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Re: Question about Number of Allocation Groups

To: Gim Leong Chin <chingimleong@xxxxxxxxxxxx>
Subject: Re: Question about Number of Allocation Groups
From: Dave Chinner <david@xxxxxxxxxxxxx>
Date: Tue, 31 May 2011 16:11:42 +1000
Cc: xfs@xxxxxxxxxxx
In-reply-to: <164529.98085.qm@xxxxxxxxxxxxxxxxxxxxxxxxxxx>
References: <164529.98085.qm@xxxxxxxxxxxxxxxxxxxxxxxxxxx>
User-agent: Mutt/1.5.20 (2009-06-14)
On Tue, May 31, 2011 at 01:30:08PM +0800, Gim Leong Chin wrote:
> Hi,
> 
> I have a question about the number of allocation groups in XFS.
> 
> In SUSE Linux Enterprise 10 SP2 kernel 2.6.16, the default number
> of allocation groups from what I have seen is 16 for a 144 GB
> filesystem, 32 for a 1.1 TB filesystem.
> 
> In SUSE Linux Enterprise 11 kernel 2.6.27, the default number of
> allocation groups is 4 even for a 800 GB filesystem (from what I
> have observed on openSUSE 11.4 kernel 2.6.37, that number is still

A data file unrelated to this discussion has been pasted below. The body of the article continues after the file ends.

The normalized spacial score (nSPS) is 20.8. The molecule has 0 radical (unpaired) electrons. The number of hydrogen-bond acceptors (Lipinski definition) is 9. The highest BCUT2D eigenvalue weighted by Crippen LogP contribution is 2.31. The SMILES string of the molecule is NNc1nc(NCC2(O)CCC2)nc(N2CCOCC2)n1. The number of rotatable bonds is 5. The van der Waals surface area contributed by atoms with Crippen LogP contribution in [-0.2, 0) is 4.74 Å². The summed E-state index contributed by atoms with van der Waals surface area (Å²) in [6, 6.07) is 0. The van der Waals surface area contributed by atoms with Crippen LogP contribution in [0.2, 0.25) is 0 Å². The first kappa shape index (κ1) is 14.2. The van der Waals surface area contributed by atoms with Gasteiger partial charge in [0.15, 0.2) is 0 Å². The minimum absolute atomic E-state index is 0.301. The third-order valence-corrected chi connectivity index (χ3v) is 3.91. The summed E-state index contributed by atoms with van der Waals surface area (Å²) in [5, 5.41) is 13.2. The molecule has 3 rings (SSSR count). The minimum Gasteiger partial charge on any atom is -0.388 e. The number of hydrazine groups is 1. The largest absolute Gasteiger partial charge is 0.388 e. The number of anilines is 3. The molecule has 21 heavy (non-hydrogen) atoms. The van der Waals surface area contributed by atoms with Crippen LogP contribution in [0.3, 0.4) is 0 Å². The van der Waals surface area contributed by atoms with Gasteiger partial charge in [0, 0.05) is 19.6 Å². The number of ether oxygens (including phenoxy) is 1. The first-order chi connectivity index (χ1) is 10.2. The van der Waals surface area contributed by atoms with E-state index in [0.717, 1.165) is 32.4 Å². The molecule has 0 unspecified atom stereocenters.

> 4).  I have observed that for XFS on mdraid the default is 16 for
> a 101 GB filesytem, 32 for a 4.5 TB filesystem.

Yes, that sounds like the way the defaults currently work.

> 1) May I know what is the  method for computing the default number
> of allocation groups,

See the mkfs source code. It's described in the function
calc_default_ag_geometry().

> and why the big change from kernel 2.6.16 to
> 2.6.27 (16, 32 to 4)?

Because disks are getting bigger. Defaults designed for disks of
10GB in size make no sense for current TB-sized disks....

> 2) What are the guide lines for deciding how many allocation
> groups we should specify?  Is the number related to filesystem
> size, the IO bandwidth, the number of processor cores, the number
> of parallelism threads we want to occupy the system, system
> usage/workload characteristics?

All of the above, and more.

> 3) I am sure there is some point for any system where an
> increasing number of allocation groups will first increase
> performance, and then the performance will start to drop?

Yes, there is. In general, increasing the # of AGs increases the
inherent parallelism in the filesystem, but the tradeoff is that it
will also increase the number of seeks workloads do. The optimum
value is generally dependent on your storage hardware....

> 4) What would be an optimum number for the root filesystem for the
> operating system?  As I have 100 GB for the "/", my OS partitions
> not on mdraid have the default 4 allocation groups for kernel
> 2.6.27 and 2.6.37.

The default, of course.

Cheers,

Dave.
-- 
Dave Chinner
david@xxxxxxxxxxxxx

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